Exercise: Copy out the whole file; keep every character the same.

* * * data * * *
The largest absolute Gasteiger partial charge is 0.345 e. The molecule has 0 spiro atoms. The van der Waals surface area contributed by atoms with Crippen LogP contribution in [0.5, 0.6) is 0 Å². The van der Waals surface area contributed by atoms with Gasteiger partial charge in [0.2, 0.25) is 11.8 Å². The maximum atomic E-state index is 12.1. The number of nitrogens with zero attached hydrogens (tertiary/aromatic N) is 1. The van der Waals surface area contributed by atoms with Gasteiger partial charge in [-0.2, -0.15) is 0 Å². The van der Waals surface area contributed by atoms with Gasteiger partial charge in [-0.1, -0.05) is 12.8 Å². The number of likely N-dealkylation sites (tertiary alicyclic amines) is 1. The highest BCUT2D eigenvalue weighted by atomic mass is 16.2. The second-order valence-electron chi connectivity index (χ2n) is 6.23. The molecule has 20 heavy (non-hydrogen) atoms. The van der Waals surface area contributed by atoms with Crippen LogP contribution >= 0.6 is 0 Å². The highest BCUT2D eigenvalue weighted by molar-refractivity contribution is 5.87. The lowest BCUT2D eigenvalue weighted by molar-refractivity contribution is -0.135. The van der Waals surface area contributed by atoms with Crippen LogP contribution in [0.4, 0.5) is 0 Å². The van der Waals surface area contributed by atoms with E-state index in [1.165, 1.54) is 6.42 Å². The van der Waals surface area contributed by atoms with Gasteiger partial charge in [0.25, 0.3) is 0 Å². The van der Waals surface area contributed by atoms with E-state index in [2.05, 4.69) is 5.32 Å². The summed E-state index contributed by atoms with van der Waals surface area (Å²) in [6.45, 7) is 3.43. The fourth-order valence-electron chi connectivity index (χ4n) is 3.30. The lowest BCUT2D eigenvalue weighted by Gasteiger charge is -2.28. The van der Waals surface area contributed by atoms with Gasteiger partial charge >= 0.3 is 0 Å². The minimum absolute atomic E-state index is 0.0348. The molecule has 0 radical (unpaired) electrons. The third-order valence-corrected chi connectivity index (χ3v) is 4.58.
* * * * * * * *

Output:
The largest absolute Gasteiger partial charge is 0.345 e. The molecule has 0 spiro atoms. The van der Waals surface area contributed by atoms with Crippen LogP contribution in [0.5, 0.6) is 0 Å². The van der Waals surface area contributed by atoms with Gasteiger partial charge in [0.2, 0.25) is 11.8 Å². The maximum atomic E-state index is 12.1. The number of nitrogens with zero attached hydrogens (tertiary/aromatic N) is 1. The van der Waals surface area contributed by atoms with Gasteiger partial charge in [-0.2, -0.15) is 0 Å². The van der Waals surface area contributed by atoms with Gasteiger partial charge in [-0.1, -0.05) is 12.8 Å². The number of likely N-dealkylation sites (tertiary alicyclic amines) is 1. The highest BCUT2D eigenvalue weighted by atomic mass is 16.2. The second-order valence-electron chi connectivity index (χ2n) is 6.23. The molecule has 20 heavy (non-hydrogen) atoms. The van der Waals surface area contributed by atoms with Crippen LogP contribution >= 0.6 is 0 Å². The highest BCUT2D eigenvalue weighted by molar-refractivity contribution is 5.87. The lowest BCUT2D eigenvalue weighted by molar-refractivity contribution is -0.135. The van der Waals surface area contributed by atoms with Crippen LogP contribution in [0.4, 0.5) is 0 Å². The van der Waals surface area contributed by atoms with E-state index in [1.165, 1.54) is 6.42 Å². The van der Waals surface area contributed by atoms with Gasteiger partial charge in [0.25, 0.3) is 0 Å². The van der Waals surface area contributed by atoms with E-state index in [2.05, 4.69) is 5.32 Å². The summed E-state index contributed by atoms with van der Waals surface area (Å²) in [6.45, 7) is 3.43. The fourth-order valence-electron chi connectivity index (χ4n) is 3.30. The lowest BCUT2D eigenvalue weighted by Gasteiger charge is -2.28. The van der Waals surface area contributed by atoms with Gasteiger partial charge >= 0.3 is 0 Å². The minimum absolute atomic E-state index is 0.0348. The molecule has 0 radical (unpaired) electrons. The third-order valence-corrected chi connectivity index (χ3v) is 4.58.